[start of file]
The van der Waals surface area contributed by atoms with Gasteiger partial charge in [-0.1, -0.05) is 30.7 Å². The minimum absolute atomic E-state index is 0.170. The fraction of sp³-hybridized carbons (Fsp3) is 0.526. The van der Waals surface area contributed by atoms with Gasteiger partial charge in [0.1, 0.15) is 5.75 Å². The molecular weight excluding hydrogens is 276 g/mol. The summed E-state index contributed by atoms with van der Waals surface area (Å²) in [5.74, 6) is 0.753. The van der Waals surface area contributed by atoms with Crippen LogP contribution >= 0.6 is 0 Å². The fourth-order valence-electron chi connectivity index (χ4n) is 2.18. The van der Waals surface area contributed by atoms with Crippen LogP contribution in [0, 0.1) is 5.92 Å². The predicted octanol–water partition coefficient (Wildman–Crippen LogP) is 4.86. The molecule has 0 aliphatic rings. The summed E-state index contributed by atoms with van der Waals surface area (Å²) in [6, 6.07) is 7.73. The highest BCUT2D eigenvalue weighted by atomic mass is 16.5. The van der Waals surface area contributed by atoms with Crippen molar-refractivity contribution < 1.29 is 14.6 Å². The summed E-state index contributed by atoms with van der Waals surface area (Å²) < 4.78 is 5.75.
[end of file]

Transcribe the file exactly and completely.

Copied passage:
The van der Waals surface area contributed by atoms with Gasteiger partial charge in [-0.1, -0.05) is 30.7 Å². The minimum absolute atomic E-state index is 0.170. The fraction of sp³-hybridized carbons (Fsp3) is 0.526. The van der Waals surface area contributed by atoms with Gasteiger partial charge in [0.1, 0.15) is 5.75 Å². The molecular weight excluding hydrogens is 276 g/mol. The summed E-state index contributed by atoms with van der Waals surface area (Å²) in [5.74, 6) is 0.753. The van der Waals surface area contributed by atoms with Crippen LogP contribution >= 0.6 is 0 Å². The fourth-order valence-electron chi connectivity index (χ4n) is 2.18. The van der Waals surface area contributed by atoms with Crippen LogP contribution in [0, 0.1) is 5.92 Å². The predicted octanol–water partition coefficient (Wildman–Crippen LogP) is 4.86. The molecule has 0 aliphatic rings. The summed E-state index contributed by atoms with van der Waals surface area (Å²) in [6, 6.07) is 7.73. The highest BCUT2D eigenvalue weighted by atomic mass is 16.5. The van der Waals surface area contributed by atoms with Crippen molar-refractivity contribution < 1.29 is 14.6 Å². The summed E-state index contributed by atoms with van der Waals surface area (Å²) < 4.78 is 5.75.